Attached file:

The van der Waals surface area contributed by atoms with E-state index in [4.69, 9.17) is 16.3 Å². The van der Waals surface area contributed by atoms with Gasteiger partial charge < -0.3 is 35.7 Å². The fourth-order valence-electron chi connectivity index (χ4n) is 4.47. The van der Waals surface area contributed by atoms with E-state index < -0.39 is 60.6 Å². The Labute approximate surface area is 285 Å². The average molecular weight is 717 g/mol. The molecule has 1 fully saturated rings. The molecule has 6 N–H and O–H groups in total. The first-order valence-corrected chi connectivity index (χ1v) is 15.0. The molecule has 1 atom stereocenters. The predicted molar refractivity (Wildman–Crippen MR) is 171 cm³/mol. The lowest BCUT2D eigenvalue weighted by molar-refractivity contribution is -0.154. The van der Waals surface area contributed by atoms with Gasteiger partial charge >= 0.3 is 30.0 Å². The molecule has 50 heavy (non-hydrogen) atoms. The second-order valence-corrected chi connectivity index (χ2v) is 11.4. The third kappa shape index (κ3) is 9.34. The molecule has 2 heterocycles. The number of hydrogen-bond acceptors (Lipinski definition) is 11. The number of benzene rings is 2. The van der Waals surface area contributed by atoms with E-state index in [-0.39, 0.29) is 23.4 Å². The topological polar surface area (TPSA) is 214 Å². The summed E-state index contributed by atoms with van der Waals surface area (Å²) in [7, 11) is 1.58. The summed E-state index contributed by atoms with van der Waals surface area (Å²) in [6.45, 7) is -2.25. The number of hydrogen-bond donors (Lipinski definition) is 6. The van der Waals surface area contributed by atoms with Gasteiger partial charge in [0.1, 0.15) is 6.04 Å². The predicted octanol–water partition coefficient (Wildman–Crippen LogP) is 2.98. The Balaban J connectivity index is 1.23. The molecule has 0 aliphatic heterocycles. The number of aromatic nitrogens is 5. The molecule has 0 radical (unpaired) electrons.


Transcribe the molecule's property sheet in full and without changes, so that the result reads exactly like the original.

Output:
The van der Waals surface area contributed by atoms with E-state index in [4.69, 9.17) is 16.3 Å². The van der Waals surface area contributed by atoms with Gasteiger partial charge < -0.3 is 35.7 Å². The fourth-order valence-electron chi connectivity index (χ4n) is 4.47. The van der Waals surface area contributed by atoms with E-state index < -0.39 is 60.6 Å². The Labute approximate surface area is 285 Å². The average molecular weight is 717 g/mol. The molecule has 1 fully saturated rings. The molecule has 6 N–H and O–H groups in total. The first-order valence-corrected chi connectivity index (χ1v) is 15.0. The molecule has 1 atom stereocenters. The predicted molar refractivity (Wildman–Crippen MR) is 171 cm³/mol. The lowest BCUT2D eigenvalue weighted by molar-refractivity contribution is -0.154. The van der Waals surface area contributed by atoms with Gasteiger partial charge >= 0.3 is 30.0 Å². The molecule has 50 heavy (non-hydrogen) atoms. The second-order valence-corrected chi connectivity index (χ2v) is 11.4. The third kappa shape index (κ3) is 9.34. The molecule has 2 heterocycles. The number of hydrogen-bond acceptors (Lipinski definition) is 11. The number of benzene rings is 2. The van der Waals surface area contributed by atoms with E-state index in [-0.39, 0.29) is 23.4 Å². The topological polar surface area (TPSA) is 214 Å². The summed E-state index contributed by atoms with van der Waals surface area (Å²) in [7, 11) is 1.58. The summed E-state index contributed by atoms with van der Waals surface area (Å²) in [6.45, 7) is -2.25. The number of hydrogen-bond donors (Lipinski definition) is 6. The van der Waals surface area contributed by atoms with Gasteiger partial charge in [0.1, 0.15) is 6.04 Å². The predicted octanol–water partition coefficient (Wildman–Crippen LogP) is 2.98. The Balaban J connectivity index is 1.23. The molecule has 0 aliphatic heterocycles. The number of aromatic nitrogens is 5. The molecule has 0 radical (unpaired) electrons.